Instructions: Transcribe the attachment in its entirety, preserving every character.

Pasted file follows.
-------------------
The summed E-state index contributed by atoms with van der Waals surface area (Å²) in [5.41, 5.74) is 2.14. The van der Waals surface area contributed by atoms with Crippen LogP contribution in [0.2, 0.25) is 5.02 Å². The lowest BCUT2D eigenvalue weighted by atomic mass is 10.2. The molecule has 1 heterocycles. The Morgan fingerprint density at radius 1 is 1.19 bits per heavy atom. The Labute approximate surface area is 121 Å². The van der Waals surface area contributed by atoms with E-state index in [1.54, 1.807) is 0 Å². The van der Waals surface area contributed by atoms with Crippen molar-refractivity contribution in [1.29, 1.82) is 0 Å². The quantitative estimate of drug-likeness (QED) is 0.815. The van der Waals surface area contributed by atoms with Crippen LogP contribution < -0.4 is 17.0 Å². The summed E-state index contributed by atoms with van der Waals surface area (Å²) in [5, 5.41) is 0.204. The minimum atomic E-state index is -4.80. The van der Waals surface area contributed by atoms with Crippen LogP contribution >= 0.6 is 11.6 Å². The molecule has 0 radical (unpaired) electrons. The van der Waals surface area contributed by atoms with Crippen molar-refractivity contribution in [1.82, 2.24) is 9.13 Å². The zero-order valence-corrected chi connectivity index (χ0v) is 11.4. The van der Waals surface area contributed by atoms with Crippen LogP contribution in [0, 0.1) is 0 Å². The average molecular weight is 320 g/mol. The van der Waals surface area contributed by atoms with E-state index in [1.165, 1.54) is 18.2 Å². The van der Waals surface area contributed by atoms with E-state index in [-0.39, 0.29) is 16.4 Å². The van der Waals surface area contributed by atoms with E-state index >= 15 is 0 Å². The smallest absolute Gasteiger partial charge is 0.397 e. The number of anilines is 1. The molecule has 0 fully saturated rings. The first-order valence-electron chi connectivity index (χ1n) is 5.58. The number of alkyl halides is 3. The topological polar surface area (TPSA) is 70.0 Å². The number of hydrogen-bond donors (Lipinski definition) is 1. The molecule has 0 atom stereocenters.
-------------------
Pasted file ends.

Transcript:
The summed E-state index contributed by atoms with van der Waals surface area (Å²) in [5.41, 5.74) is 2.14. The van der Waals surface area contributed by atoms with Crippen LogP contribution in [0.2, 0.25) is 5.02 Å². The lowest BCUT2D eigenvalue weighted by atomic mass is 10.2. The molecule has 1 heterocycles. The Morgan fingerprint density at radius 1 is 1.19 bits per heavy atom. The Labute approximate surface area is 121 Å². The van der Waals surface area contributed by atoms with E-state index in [1.54, 1.807) is 0 Å². The van der Waals surface area contributed by atoms with Crippen molar-refractivity contribution in [1.29, 1.82) is 0 Å². The quantitative estimate of drug-likeness (QED) is 0.815. The van der Waals surface area contributed by atoms with Crippen LogP contribution < -0.4 is 17.0 Å². The summed E-state index contributed by atoms with van der Waals surface area (Å²) in [5, 5.41) is 0.204. The minimum atomic E-state index is -4.80. The van der Waals surface area contributed by atoms with Crippen LogP contribution >= 0.6 is 11.6 Å². The molecule has 0 radical (unpaired) electrons. The van der Waals surface area contributed by atoms with Crippen molar-refractivity contribution in [1.82, 2.24) is 9.13 Å². The zero-order valence-corrected chi connectivity index (χ0v) is 11.4. The van der Waals surface area contributed by atoms with Crippen LogP contribution in [0, 0.1) is 0 Å². The average molecular weight is 320 g/mol. The van der Waals surface area contributed by atoms with E-state index in [1.165, 1.54) is 18.2 Å². The van der Waals surface area contributed by atoms with E-state index in [-0.39, 0.29) is 16.4 Å². The van der Waals surface area contributed by atoms with E-state index >= 15 is 0 Å². The smallest absolute Gasteiger partial charge is 0.397 e. The number of anilines is 1. The molecule has 0 fully saturated rings. The first-order valence-electron chi connectivity index (χ1n) is 5.58. The number of alkyl halides is 3. The topological polar surface area (TPSA) is 70.0 Å². The number of hydrogen-bond donors (Lipinski definition) is 1. The molecule has 0 atom stereocenters.